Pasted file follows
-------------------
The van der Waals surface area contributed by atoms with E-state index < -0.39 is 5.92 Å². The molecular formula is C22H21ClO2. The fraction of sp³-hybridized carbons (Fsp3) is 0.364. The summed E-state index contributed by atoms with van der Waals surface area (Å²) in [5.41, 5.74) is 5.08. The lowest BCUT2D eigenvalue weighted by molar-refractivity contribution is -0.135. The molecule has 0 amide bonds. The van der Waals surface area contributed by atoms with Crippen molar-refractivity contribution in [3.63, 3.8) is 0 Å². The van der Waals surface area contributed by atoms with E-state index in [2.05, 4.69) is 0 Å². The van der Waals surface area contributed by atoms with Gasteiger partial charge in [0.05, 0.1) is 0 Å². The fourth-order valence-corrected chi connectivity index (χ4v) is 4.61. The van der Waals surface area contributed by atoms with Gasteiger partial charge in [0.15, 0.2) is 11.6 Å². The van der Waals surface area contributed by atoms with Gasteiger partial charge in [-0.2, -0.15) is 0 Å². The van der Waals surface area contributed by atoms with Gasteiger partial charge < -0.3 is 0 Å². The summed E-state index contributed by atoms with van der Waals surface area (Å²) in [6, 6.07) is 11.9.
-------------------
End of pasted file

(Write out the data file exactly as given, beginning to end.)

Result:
The van der Waals surface area contributed by atoms with E-state index < -0.39 is 5.92 Å². The molecular formula is C22H21ClO2. The fraction of sp³-hybridized carbons (Fsp3) is 0.364. The summed E-state index contributed by atoms with van der Waals surface area (Å²) in [5.41, 5.74) is 5.08. The lowest BCUT2D eigenvalue weighted by molar-refractivity contribution is -0.135. The molecule has 0 amide bonds. The van der Waals surface area contributed by atoms with Crippen molar-refractivity contribution in [3.63, 3.8) is 0 Å². The van der Waals surface area contributed by atoms with E-state index in [2.05, 4.69) is 0 Å². The van der Waals surface area contributed by atoms with Gasteiger partial charge in [0.05, 0.1) is 0 Å². The fourth-order valence-corrected chi connectivity index (χ4v) is 4.61. The van der Waals surface area contributed by atoms with Gasteiger partial charge in [0.15, 0.2) is 11.6 Å². The van der Waals surface area contributed by atoms with Gasteiger partial charge in [-0.2, -0.15) is 0 Å². The van der Waals surface area contributed by atoms with Gasteiger partial charge < -0.3 is 0 Å². The summed E-state index contributed by atoms with van der Waals surface area (Å²) in [6, 6.07) is 11.9.